United States District Court, D. Colorado
ADOLPH Q. SHERROD, Applicant,
WARDEN BONNER, and THE ATTORNEY GENERAL OF THE STATE OF COLORADO, Respondents.
ORDER OF DISMISSAL
LEWIS T. BABCOCK, Senior District Judge.
Applicant, Adolph Q. Sherrod, is a prisoner in the custody of the Colorado Department of Corrections at the Kit Carson Correctional Center in Burlington, Colorado. Mr. Sherrod has filed pro se an Application for a Writ of Habeas Corpus Pursuant to 28 U.S.C. § 2254 (ECF No. 1) ("the Application") challenging the validity of his conviction and sentence in El Paso County District Court case number 99CR205.
On January 17, 2014, Magistrate Judge Boyd N. Boland ordered Respondents to file a Pre-Answer Response limited to raising the affirmative defenses of timeliness under 28 U.S.C. § 2244(d) and exhaustion of state court remedies pursuant to 28 U.S.C. § 2254(b)(1)(A) if Respondents intend to raise either or both of those defenses in this action. On March 11, 2014, Respondents filed a Pre-Answer Response (ECF No. 11) arguing that the Application should be denied because the claims Mr. Sherrod asserts are unexhausted and procedurally barred. On May 8, 2014, Mr. Sherrod filed a Reply to the Respondents' Pre-Answer Response (ECF No. 14).
The Court must construe the Application and other papers filed by Mr. Sherrod liberally because he is not represented by an attorney. See Haines v. Kerner, 404 U.S. 519, 520-21 (1972); Hall v. Bellmon, 935 F.2d 1106, 1110 (10th Cir. 1991). However, the Court should not be an advocate for a pro se litigant. See Hall, 935 F.2d at 1110. For the reasons stated below, the Court will dismiss the action.
The following description of Mr. Sherrod's criminal case is taken from the opinion of the Colorado Court of Appeals affirming the trial court's order denying a postconviction motion:
Defendant was charged with crimes related to a domestic violence incident in which he verbally and physically assaulted his live-in girlfriend.
A jury convicted defendant of two counts of third degree sexual assault and related crime of violence counts, two counts of first degree assault and related crime of violence counts, two counts of second degree assault and related crime of violence counts, three counts of child abuse, and one count of menacing.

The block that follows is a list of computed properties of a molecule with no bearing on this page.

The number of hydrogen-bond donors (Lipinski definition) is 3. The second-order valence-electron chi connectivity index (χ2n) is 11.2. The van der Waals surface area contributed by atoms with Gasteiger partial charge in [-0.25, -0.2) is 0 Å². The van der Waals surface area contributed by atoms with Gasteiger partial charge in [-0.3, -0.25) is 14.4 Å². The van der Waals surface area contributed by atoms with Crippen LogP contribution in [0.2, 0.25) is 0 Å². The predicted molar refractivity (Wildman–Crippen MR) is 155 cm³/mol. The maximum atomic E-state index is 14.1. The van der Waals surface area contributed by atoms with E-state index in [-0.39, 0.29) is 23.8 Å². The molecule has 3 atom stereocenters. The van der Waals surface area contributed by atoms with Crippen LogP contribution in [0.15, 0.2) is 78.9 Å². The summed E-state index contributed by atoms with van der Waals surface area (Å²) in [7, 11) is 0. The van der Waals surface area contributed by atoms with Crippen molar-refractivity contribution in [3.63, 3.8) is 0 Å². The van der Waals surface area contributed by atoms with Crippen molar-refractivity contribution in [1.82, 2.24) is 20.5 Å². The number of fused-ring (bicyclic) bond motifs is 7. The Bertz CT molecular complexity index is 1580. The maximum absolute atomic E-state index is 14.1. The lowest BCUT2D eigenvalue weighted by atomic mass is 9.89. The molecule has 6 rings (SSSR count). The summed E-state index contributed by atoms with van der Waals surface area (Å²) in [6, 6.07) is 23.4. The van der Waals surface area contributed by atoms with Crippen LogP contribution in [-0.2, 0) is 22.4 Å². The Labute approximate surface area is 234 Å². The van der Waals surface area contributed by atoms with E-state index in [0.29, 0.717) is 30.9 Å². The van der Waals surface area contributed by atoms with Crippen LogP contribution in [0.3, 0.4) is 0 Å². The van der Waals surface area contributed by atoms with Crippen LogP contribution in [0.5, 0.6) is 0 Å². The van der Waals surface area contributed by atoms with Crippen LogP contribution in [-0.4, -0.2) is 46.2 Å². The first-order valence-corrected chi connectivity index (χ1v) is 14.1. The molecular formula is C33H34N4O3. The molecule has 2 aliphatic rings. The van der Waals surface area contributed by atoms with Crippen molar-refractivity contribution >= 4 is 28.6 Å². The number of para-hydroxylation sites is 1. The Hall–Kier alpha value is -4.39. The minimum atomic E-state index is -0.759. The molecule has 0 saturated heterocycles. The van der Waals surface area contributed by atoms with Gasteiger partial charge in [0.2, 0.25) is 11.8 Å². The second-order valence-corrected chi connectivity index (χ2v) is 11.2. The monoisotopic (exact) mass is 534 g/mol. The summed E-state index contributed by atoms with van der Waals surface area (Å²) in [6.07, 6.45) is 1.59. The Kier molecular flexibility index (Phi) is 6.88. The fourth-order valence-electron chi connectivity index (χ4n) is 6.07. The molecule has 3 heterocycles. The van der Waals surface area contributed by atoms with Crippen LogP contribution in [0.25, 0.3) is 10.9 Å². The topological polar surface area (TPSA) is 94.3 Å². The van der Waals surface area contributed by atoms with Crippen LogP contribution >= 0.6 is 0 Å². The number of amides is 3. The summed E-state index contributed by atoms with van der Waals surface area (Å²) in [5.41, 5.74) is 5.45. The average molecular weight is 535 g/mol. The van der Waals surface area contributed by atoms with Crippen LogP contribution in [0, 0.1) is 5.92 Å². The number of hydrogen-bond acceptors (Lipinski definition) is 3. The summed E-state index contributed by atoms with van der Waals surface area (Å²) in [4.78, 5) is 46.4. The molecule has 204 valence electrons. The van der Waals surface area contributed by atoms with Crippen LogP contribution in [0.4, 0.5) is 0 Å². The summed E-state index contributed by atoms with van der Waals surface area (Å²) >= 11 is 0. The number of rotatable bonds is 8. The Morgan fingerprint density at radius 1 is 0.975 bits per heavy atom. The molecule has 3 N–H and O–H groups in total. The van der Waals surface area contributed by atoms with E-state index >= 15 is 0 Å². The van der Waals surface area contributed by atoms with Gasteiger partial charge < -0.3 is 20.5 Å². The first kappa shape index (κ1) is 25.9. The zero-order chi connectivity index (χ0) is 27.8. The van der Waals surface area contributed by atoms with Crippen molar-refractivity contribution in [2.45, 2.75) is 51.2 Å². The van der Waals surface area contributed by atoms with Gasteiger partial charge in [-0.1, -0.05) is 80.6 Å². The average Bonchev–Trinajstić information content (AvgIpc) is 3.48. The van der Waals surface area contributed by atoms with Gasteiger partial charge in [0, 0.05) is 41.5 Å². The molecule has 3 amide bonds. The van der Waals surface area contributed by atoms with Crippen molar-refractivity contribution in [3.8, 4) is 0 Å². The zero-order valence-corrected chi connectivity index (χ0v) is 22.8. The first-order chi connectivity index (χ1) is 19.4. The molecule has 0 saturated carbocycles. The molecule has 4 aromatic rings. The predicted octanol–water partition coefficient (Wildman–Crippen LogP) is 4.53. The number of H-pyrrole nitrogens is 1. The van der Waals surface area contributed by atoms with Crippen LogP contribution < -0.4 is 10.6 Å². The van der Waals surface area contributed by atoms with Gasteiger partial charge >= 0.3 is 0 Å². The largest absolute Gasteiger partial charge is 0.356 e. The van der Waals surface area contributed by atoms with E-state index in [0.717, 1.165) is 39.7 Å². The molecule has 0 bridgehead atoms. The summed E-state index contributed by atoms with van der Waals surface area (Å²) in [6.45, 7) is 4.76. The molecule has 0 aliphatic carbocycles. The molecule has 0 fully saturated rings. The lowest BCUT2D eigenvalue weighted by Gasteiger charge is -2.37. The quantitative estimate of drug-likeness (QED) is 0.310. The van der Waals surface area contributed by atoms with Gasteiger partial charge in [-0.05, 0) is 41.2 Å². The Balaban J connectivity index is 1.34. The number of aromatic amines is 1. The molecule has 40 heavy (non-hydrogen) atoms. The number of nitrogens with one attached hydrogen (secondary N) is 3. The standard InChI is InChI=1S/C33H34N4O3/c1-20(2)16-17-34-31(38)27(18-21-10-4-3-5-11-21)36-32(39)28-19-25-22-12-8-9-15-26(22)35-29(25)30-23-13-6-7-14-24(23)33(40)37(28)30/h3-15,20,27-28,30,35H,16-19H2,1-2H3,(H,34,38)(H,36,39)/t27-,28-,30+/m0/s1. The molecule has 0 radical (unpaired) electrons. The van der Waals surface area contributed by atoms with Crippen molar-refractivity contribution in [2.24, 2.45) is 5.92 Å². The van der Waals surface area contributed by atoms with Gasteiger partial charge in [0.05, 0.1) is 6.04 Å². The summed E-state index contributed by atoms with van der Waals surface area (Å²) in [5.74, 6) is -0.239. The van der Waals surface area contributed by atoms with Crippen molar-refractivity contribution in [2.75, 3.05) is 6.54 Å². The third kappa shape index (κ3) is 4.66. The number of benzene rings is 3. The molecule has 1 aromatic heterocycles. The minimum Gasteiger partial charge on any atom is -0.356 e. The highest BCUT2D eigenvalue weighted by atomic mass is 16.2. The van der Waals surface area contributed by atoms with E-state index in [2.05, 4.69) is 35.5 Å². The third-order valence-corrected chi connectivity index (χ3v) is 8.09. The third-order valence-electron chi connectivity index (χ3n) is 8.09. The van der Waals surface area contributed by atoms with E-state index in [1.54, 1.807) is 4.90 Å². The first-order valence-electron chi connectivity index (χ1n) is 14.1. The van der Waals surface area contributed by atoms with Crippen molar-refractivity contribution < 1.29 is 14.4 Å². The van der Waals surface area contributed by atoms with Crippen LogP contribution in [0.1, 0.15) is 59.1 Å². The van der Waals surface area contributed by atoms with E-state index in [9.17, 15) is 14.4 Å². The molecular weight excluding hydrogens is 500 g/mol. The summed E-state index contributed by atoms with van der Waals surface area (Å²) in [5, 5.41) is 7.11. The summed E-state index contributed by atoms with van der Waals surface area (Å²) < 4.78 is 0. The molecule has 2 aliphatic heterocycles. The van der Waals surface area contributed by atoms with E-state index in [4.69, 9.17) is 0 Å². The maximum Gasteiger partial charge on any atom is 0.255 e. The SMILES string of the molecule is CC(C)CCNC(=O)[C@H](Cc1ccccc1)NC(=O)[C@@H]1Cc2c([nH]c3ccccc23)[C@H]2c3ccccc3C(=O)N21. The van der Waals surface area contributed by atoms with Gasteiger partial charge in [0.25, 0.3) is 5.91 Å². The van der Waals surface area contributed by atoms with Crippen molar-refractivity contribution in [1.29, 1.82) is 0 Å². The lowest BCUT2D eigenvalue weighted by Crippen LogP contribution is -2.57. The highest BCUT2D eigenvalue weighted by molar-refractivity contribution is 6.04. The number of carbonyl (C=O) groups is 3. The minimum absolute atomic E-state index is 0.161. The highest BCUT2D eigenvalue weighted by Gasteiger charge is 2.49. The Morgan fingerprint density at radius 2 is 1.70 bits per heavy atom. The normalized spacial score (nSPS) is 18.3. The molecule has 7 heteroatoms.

The trial court merged the first degree assault convictions, and also merged the second degree assault convictions into the first degree assault convictions as lesser included offenses. The court sentenced defendant to consecutive sixteen-year to life terms for each third degree sexual assault conviction, a consecutive thirty-two-year term for the first degree assault conviction, a consecutive six-year term for the menacing conviction, and concurrent one-year terms for each child abuse conviction.
On direct appeal, a division of this court concluded that the third degree sexual assault convictions should merge and thus, remanded the case for resentencing. People v. Sherrod, (Colo.App. No. 03CA1105, May 28, 2009) (not published pursuant to C.A.R. 35(f)).
On remand, the trial court merged the third degree sexual assault convictions and resentenced defendant to a term of sixteen years to life for one count of third degree sexual assault. All other sentences remained the same.
People v. Sherrod, No. 10CA1778 (Colo.App. Mar. 15, 2012) (unpublished) (ECF No. 11-9 at 2-3).
Mr. Sherrod asserts three claims for relief in the Application. He first claims that the trial court abused its sentencing discretion by imposing consecutive rather than concurrent sentences for third degree sexual assault and first degree assault because those offenses involved only one victim, occurred during the same criminal episode, and are supported by identical evidence. Mr. Sherrod's second claim is a double jeopardy claim in which he contends that the convictions for third degree sexual assault and first degree assault must merge. Mr. Sherrod alleges in claim three that he is entitled to the benefits of amendatory legislation that mitigates the penalties for certain crimes when relief is sought before finality has attached to the judgment of conviction. Mr. Sherrod argues within claim three that the trial court failed to apply a heat of passion mitigator to his conviction for first degree assault.
Respondents argue that Mr. Sherrod's first and third claims are not federal constitutional claims and that, even if those claims do raise federal constitutional issues, the claims are procedurally defaulted. Respondents also argue that claim two is procedurally defaulted. Respondents do not argue that the Application should be dismissed as untimely.
The Court agrees that claims one and three in the Application are state law claims that do not raise federal constitutional issues. Mr. Sherrod argues in support of his first claim only that the trial court improperly imposed consecutive sentences for third degree sexual assault and first degree assault as a matter of Colorado state law. He does not argue that his federal constitutional rights were violated because the trial court imposed consecutive sentences for third degree sexual assault and first ...